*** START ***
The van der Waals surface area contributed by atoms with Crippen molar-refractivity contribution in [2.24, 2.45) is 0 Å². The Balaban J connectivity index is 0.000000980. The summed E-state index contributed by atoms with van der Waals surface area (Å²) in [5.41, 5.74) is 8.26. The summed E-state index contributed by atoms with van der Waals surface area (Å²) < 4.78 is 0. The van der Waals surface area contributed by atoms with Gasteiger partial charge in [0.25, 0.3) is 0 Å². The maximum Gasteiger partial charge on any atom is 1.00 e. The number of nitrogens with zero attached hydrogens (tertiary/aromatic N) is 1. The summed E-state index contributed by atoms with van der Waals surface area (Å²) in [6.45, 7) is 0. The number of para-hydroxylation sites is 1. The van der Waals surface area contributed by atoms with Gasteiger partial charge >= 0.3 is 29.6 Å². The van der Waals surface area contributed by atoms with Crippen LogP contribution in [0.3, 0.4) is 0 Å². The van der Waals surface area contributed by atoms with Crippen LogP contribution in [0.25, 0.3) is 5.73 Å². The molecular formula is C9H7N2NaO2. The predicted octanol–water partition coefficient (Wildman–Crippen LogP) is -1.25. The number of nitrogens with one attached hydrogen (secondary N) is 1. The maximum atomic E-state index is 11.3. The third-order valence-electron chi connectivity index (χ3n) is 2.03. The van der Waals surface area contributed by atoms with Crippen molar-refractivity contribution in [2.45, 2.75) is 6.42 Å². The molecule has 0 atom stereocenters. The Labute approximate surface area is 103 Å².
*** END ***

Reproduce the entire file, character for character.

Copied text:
The van der Waals surface area contributed by atoms with Crippen molar-refractivity contribution in [2.24, 2.45) is 0 Å². The Balaban J connectivity index is 0.000000980. The summed E-state index contributed by atoms with van der Waals surface area (Å²) in [5.41, 5.74) is 8.26. The summed E-state index contributed by atoms with van der Waals surface area (Å²) < 4.78 is 0. The van der Waals surface area contributed by atoms with Gasteiger partial charge in [0.25, 0.3) is 0 Å². The maximum Gasteiger partial charge on any atom is 1.00 e. The number of nitrogens with zero attached hydrogens (tertiary/aromatic N) is 1. The summed E-state index contributed by atoms with van der Waals surface area (Å²) in [6.45, 7) is 0. The number of para-hydroxylation sites is 1. The van der Waals surface area contributed by atoms with Gasteiger partial charge >= 0.3 is 29.6 Å². The van der Waals surface area contributed by atoms with Crippen LogP contribution in [0.3, 0.4) is 0 Å². The van der Waals surface area contributed by atoms with Crippen LogP contribution in [0.25, 0.3) is 5.73 Å². The molecular formula is C9H7N2NaO2. The predicted octanol–water partition coefficient (Wildman–Crippen LogP) is -1.25. The number of nitrogens with one attached hydrogen (secondary N) is 1. The maximum atomic E-state index is 11.3. The third-order valence-electron chi connectivity index (χ3n) is 2.03. The van der Waals surface area contributed by atoms with Crippen molar-refractivity contribution in [2.45, 2.75) is 6.42 Å². The molecule has 0 atom stereocenters. The Labute approximate surface area is 103 Å².